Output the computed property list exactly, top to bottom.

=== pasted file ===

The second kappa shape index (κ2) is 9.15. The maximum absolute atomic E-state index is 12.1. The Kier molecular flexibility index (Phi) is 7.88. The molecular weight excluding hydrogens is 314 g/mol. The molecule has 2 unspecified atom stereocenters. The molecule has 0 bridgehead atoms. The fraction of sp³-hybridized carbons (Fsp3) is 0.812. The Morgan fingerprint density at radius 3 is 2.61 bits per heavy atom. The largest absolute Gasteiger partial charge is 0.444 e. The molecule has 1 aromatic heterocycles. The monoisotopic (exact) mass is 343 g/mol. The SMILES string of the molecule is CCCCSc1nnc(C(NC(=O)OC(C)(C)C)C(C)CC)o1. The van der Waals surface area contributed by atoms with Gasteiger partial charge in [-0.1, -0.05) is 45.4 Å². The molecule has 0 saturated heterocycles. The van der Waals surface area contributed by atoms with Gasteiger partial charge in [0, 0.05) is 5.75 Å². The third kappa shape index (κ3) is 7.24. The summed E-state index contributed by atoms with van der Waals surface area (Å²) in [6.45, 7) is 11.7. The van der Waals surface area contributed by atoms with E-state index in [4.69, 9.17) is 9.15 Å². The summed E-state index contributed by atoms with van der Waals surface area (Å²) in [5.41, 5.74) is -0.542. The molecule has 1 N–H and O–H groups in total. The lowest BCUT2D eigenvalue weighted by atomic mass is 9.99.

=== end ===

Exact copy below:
The second kappa shape index (κ2) is 9.15. The maximum absolute atomic E-state index is 12.1. The Kier molecular flexibility index (Phi) is 7.88. The molecular weight excluding hydrogens is 314 g/mol. The molecule has 2 unspecified atom stereocenters. The molecule has 0 bridgehead atoms. The fraction of sp³-hybridized carbons (Fsp3) is 0.812. The Morgan fingerprint density at radius 3 is 2.61 bits per heavy atom. The largest absolute Gasteiger partial charge is 0.444 e. The molecule has 1 aromatic heterocycles. The monoisotopic (exact) mass is 343 g/mol. The SMILES string of the molecule is CCCCSc1nnc(C(NC(=O)OC(C)(C)C)C(C)CC)o1. The van der Waals surface area contributed by atoms with Gasteiger partial charge in [-0.1, -0.05) is 45.4 Å². The molecule has 0 saturated heterocycles. The van der Waals surface area contributed by atoms with Gasteiger partial charge in [0, 0.05) is 5.75 Å². The third kappa shape index (κ3) is 7.24. The summed E-state index contributed by atoms with van der Waals surface area (Å²) in [6.45, 7) is 11.7. The van der Waals surface area contributed by atoms with E-state index in [4.69, 9.17) is 9.15 Å². The summed E-state index contributed by atoms with van der Waals surface area (Å²) in [5.41, 5.74) is -0.542. The molecule has 1 N–H and O–H groups in total. The lowest BCUT2D eigenvalue weighted by atomic mass is 9.99.